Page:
The Independent Oil Marketers Association of Nigeria (IPMAN) and the Major Oil Marketers Association of Nigeria (MOMAN) on Friday lauded the performance of the Muhammadu Buhari-led administration in the petroleum sector.
The oil marketers made the commendation in an interview with newsmen in Lagos while appraising the performance of Buhari as the president marks his fifth year in office.
IPMAN’s President, Mr Chinedu Okoronkwo, told NAN that the president had performed well as far as the oil and gas sector was concerned.
Okoronkwo said: “I think the sector has enjoyed relative stability under this government, especially in the area of supply and availability of petroleum products across the country.
”The government has also helped in restoring sanity to the distribution process by curbing smuggling of fuel outside the country.
“Even during this ongoing COVID-19 pandemic, the government has been working with oil marketers and depots to ensure that Nigerians continue to enjoy stable supply of products.”
He said the removal of fuel subsidy by the government would open up the sector for more investors to come into the downstream sector.
“I think people can now begin to think of refining products locally through setting up of modular refineries.
”By so doing, the pressure on foreign exchange will reduce while job opportunities will be created for Nigerians.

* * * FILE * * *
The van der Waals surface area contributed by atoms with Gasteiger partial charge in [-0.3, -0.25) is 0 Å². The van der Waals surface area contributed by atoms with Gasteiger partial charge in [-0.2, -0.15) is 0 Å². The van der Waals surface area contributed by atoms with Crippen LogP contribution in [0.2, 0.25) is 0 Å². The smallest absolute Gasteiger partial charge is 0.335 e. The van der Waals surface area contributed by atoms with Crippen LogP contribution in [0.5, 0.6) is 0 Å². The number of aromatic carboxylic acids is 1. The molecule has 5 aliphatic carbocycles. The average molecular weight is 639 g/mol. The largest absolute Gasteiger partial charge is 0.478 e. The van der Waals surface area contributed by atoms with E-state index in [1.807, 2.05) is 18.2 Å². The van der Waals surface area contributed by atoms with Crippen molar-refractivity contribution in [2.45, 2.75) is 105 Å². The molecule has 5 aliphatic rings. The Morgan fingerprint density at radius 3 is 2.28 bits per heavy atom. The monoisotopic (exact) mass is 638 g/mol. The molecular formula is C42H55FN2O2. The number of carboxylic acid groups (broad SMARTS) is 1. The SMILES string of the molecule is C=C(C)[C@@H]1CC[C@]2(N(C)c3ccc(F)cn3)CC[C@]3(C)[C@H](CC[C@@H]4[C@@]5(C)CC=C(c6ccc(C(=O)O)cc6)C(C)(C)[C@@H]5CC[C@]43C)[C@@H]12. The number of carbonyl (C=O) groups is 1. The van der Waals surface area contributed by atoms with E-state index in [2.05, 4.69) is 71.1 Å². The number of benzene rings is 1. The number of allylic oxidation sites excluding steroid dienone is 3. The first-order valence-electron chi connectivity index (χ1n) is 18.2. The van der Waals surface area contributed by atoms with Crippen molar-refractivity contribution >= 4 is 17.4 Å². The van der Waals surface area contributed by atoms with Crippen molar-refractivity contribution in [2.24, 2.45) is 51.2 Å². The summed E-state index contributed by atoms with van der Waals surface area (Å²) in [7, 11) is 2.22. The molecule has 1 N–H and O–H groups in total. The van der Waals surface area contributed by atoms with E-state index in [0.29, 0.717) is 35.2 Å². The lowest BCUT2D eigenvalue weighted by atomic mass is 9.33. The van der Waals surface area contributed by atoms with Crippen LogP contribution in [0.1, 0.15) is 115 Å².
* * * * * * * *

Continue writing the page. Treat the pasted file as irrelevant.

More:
“So, I think the performance so far has been very good, especially in our sector, ” Okoronkwo added.
Also speaking, Mr Adetunji Oyebanji, Chairman of MOMAN, said the president had tried his best to stabilise the sector inspite of the myriads of challenges.
Oyebanji said: “I will say the government has done well because for instance, Buhari administration inherited all these subsidy debts and even though they did not pay cash, they made an effort to clear the debts.
”They listen to us and we give inputs to various policies but the main issue is that government needs to play more of a monitoring role in the sector going forward rather than being an active player and at the same time a regulator.”
He explained that a fresh direction was needed by the government in the energy industry to make it wholly private sector-driven.
“I think the challenge is the fear that if you leave the private sector they will do things to the extreme but what we need to do is to put in place appropriate structures to monitor what is happening.
”Those agencies too should be populated with people who have private sector background and understanding of the peculiarities of the sector,” he said.